Ed­u­ca­tion pub­lisher Pear­son bets on on­line de­grees

Kuwait Times - - TECHNOLOGY -

LON­DON: Natalie Hil­ton trav­els past her cen­tral Lon­don uni­ver­sity ev­ery day, lis­ten­ing to lec­tures on the bus, study­ing to­wards a masters de­gree with­out ever set­ting foot on cam­pus.

Hil­ton, a 24-year-old with a full-time job in ad­ver­tis­ing, is part of the first in­take at King’s Col­lege Lon­don to study a fully on­line course to en­able her to work in men­tal health.

The scheme is pro­duced by Pear­son, the world’s largest ed­u­ca­tion pub­lisher, which is look­ing to on­line higher ed­u­ca­tion cour­ses to help re­vive its for­tunes af­ter a down­turn in its tra­di­tional text­books and mark­ing busi­nesses.

If the model suc­ceeds, with Pear­son han­dling the mar­ket­ing, re­cruit­ment and de­sign of on­line cour­ses, it could help open up higher ed­u­ca­tion by pro­vid­ing fresh im­pe­tus to dis­tance learn­ing and also save money for cash-strapped univer­si­ties. “The level of re­source to do this in an ab­so­lutely first-rate way is prob­a­bly be­yond most in­sti­tu­tions,” said King’s prin­ci­pal and pres­i­dent, Pro­fes­sor Ed Byrne, ex­plain­ing the de­ci­sion to work with Pear­son. “We see this as bring­ing a King’s ed­u­ca­tion to a larger, wider group of stu­dents.”

It could also im­prove Pear­son’s fi­nances. The com­pany, which sold the Fi­nan­cial Times news­pa­per and its stake in The Econ­o­mist mag­a­zine last year to con­cen­trate on ed­u­ca­tion, has been hit by sev­eral profit warn­ings in re­cent years.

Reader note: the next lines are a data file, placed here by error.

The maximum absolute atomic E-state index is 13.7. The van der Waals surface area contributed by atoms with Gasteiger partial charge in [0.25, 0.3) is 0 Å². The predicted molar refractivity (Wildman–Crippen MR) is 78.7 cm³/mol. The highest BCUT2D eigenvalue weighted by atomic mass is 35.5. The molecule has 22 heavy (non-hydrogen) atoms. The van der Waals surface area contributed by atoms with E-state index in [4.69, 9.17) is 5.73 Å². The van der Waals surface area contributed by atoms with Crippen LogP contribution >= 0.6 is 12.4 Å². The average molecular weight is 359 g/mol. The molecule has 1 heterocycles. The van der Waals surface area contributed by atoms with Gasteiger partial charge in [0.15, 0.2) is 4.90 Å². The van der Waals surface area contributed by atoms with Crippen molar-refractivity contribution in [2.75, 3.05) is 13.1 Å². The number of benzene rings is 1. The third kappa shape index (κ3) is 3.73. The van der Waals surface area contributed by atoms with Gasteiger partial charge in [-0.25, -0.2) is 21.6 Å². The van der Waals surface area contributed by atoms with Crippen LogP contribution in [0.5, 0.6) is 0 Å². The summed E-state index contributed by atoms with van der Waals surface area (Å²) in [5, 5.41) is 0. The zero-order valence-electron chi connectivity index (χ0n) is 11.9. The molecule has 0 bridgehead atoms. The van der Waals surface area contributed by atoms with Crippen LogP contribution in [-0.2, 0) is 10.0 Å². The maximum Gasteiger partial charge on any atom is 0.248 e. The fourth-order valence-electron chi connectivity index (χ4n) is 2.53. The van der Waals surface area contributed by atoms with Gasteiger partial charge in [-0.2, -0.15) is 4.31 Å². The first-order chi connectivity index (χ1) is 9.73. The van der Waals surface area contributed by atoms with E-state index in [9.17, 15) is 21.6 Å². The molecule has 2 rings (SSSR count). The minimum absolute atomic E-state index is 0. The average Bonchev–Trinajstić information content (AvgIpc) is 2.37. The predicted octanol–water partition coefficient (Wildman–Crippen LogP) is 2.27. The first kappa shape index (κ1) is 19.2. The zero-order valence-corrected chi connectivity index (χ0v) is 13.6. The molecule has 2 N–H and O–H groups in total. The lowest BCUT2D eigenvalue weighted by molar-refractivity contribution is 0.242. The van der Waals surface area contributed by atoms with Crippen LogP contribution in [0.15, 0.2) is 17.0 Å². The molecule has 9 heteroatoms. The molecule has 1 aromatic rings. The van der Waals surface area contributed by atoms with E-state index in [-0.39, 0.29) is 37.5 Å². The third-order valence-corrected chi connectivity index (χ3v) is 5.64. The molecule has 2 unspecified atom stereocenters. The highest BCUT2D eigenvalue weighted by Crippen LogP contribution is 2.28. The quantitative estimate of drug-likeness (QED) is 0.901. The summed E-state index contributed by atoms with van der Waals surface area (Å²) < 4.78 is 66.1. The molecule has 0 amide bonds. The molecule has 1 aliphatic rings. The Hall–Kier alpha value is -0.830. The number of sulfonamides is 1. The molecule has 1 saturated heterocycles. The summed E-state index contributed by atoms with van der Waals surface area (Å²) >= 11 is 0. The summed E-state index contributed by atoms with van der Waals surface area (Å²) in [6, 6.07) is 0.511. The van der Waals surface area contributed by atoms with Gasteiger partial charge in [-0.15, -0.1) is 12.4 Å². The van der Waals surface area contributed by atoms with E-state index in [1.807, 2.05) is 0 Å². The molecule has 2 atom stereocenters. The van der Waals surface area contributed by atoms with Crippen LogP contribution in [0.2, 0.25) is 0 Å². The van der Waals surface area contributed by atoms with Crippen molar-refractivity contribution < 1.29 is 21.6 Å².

As the econ­omy re­cov­ered in its big­gest mar­ket, the United States, more peo­ple went into em­ploy­ment than ed­u­ca­tion. It has also suf­fered from stu­dents bor­row­ing or buy­ing sec­ond-hand books, and a row in the United States over test­ing stan­dards.

Dou­ble-digit growth

Pear­son’s on­line pro­gram man­age­ment (OPM) busi­ness made 223 mil­lion pounds ($277 mil­lion) in rev­enue last year, a frac­tion of the 4.5 bil­lion pounds the group made as a whole, but an­a­lysts fore­cast it will grow at a dou­ble-digit per­cent­age in the next few years.

Nearly all of the divi­sion’s rev­enue cur­rently comes from the United States, where it is pro­vid­ing on­line cour­ses at more than 40 univer­si­ties and com­petes with the likes of 2U, Aca­demic Part­ner­ships, Bisk, and Wi­ley Ed­u­ca­tion So­lu­tions. Pear­son be­lieves its size gives it an edge be­cause its OPM divi­sion can ben­e­fit from the ex­per­tise and prod­ucts of its other ed­u­ca­tion busi­nesses. “Dig­i­tal opens up big op­por­tu­ni­ties for Pear­son to im­prove ac­cess and out­comes in higher ed­u­ca­tion,” said Pear­son’s global head of prod­uct Tim Bozik.

The com­pany is also hop­ing to get a head start on com­peti­tors in Bri­tain, its sec­ond-largest mar­ket, where it says the deal with King’s is the first of its kind. Hil­ton’s Masters in Psy­chol­ogy and Neu­ro­science of Men­tal Health is de­signed and taught by King’s pro­fes­sors and tu­tors, through an on­line plat­form in­clud­ing video lec­tures, tu­to­ri­als, and course ma­te­ri­als, aca­demic and per­sonal sup­port.

While she could fin­ish the masters with­out once meet­ing her tu­tors, she has weekly video con­fer­ences with them, and a vir­tual mes­sage board stim­u­lates con­ver­sa­tion and de­bate with pro­fes­sors and other stu­dents from around the world.

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